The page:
Radio dramas, which told stories with sound only, were a widely-used genre back in the days when radio was the primary mass media.
Then came television, and the format was nearly forgotten.
But radio of the 1940s lives again on the Archbold Community Theatre stage with the production of, “A Christmas Carol: A Live Radio Play.”
“Watching” a radio drama is a bit bewildering. Actors seem to wander about the stage almost randomly, walking up to microphones, sitting down, chatting among themselves in the background.
They are called upon to perform more than one character, using different tones and inflections in the voices.
Your ears tell you there are two different people talking; your eyes say there is only one.
The most interesting character on stage is the Foley artist, or sound effects man, portrayed by Jeff Patterson, Archbold.
As the show progresses, the audience sees how he creates different sounds, from footsteps to doors opening and closing.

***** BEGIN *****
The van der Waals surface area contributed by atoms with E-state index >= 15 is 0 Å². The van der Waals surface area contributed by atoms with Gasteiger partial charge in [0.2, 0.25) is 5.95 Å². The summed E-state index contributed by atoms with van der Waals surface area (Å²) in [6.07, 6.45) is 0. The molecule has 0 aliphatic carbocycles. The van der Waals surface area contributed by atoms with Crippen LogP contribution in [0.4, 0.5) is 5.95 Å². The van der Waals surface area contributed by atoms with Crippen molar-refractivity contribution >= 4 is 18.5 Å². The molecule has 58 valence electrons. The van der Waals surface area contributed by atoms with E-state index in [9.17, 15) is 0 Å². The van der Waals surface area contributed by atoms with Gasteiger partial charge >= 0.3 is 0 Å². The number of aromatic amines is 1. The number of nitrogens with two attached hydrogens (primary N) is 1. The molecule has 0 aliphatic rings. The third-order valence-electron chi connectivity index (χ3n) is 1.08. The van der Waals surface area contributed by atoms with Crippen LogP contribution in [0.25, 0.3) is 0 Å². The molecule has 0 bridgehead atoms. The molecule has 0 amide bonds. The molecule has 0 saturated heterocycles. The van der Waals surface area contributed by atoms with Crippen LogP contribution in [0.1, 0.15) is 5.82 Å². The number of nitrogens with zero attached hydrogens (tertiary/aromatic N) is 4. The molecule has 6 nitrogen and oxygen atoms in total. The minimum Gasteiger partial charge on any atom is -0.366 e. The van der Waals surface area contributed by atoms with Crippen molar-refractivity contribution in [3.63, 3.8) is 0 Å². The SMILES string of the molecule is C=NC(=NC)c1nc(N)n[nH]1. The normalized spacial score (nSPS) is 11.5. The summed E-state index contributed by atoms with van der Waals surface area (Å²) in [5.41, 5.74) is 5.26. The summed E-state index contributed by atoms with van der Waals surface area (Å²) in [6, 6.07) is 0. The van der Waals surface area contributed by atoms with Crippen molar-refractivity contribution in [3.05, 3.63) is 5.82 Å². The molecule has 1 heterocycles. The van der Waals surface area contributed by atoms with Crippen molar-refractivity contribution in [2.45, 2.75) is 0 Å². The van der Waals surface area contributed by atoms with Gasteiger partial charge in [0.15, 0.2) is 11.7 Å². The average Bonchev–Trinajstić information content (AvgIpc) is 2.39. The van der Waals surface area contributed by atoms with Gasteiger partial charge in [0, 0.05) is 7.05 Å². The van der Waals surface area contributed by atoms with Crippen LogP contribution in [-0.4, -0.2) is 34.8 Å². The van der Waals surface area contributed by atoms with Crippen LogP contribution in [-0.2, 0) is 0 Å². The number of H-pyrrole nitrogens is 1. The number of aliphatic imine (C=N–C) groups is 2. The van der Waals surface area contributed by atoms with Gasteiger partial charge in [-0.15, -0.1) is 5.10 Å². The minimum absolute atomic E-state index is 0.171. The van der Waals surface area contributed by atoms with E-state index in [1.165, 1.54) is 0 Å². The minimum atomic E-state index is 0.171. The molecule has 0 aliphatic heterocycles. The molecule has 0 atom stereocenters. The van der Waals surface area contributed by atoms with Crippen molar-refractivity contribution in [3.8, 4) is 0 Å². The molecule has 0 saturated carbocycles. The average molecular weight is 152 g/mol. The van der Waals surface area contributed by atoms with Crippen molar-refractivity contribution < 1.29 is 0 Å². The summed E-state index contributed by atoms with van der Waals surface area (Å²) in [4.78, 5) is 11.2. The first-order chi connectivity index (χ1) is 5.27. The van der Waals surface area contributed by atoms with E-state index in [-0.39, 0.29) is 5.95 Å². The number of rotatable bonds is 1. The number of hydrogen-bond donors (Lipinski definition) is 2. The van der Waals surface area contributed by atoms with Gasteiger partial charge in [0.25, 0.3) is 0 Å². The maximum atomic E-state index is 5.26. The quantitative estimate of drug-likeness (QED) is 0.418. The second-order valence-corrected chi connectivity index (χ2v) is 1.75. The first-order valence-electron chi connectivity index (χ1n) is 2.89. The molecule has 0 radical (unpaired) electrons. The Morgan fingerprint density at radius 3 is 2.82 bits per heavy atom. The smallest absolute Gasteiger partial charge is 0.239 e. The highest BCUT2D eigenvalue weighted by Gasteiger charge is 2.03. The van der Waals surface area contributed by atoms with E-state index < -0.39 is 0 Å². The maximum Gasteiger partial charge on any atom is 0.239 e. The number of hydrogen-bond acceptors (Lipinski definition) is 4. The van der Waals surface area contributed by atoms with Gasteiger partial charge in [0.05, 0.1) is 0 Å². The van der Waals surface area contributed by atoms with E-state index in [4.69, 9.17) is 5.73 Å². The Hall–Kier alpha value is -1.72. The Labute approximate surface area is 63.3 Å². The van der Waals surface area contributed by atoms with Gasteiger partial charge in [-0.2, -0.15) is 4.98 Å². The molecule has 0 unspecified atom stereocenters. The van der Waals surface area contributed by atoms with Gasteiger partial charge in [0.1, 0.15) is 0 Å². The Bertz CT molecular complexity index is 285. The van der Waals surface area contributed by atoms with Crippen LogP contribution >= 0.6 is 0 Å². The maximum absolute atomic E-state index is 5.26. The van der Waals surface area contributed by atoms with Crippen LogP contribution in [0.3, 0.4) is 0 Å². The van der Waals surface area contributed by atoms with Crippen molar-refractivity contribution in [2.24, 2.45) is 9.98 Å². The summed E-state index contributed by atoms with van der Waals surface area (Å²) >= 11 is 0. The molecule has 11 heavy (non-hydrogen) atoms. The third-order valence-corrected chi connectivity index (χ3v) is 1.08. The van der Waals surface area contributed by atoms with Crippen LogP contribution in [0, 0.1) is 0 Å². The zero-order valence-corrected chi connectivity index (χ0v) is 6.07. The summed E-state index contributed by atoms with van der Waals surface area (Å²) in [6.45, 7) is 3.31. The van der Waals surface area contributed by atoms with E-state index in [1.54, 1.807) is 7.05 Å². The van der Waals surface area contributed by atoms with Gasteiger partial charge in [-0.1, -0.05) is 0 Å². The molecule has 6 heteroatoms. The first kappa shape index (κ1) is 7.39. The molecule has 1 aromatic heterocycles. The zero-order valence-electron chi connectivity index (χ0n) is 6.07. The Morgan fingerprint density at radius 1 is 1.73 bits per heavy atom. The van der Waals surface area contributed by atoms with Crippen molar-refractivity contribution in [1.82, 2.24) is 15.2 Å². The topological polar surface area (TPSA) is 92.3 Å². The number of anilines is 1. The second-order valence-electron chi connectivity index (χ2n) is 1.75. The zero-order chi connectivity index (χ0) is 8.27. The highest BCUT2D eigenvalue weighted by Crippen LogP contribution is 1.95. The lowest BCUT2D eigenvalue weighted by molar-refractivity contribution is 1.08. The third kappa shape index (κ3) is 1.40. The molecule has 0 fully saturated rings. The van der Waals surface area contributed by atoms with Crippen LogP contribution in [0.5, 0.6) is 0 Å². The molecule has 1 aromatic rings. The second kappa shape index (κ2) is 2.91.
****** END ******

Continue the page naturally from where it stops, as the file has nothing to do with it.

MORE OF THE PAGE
The actors “stage” the Charles Dickens classic, “A Christmas Carol,” which lends itself well to the radio format.
Randy Stuckey, West Unity, is Scrooge, and he is masterful at giving the old man’s voice the right amount of bitterness, and later, joy.
Mark Nightingale, Archbold, has a perfect radio voice– as good as any professional radio announcer anywhere. He could have a second career doing voiceovers.
Mason Stickley, Pettisville, sounds great, but also looks the part of a radio performer.
Teresa Van Sickle, Archbold, plays at least two characters well. Elsie Mello, Archbold, and Pearl Borton, Napoleon, do fine jobs, as well.
There are three more chances to “see” ACT perform the radio drama: Friday and Saturday, Dec. 13-14, at 7:30 pm, and Sunday, Dec. 15, at 2:30 pm, at Giffey Hall in the Ridgeville Corners Theatre District.–David Pugh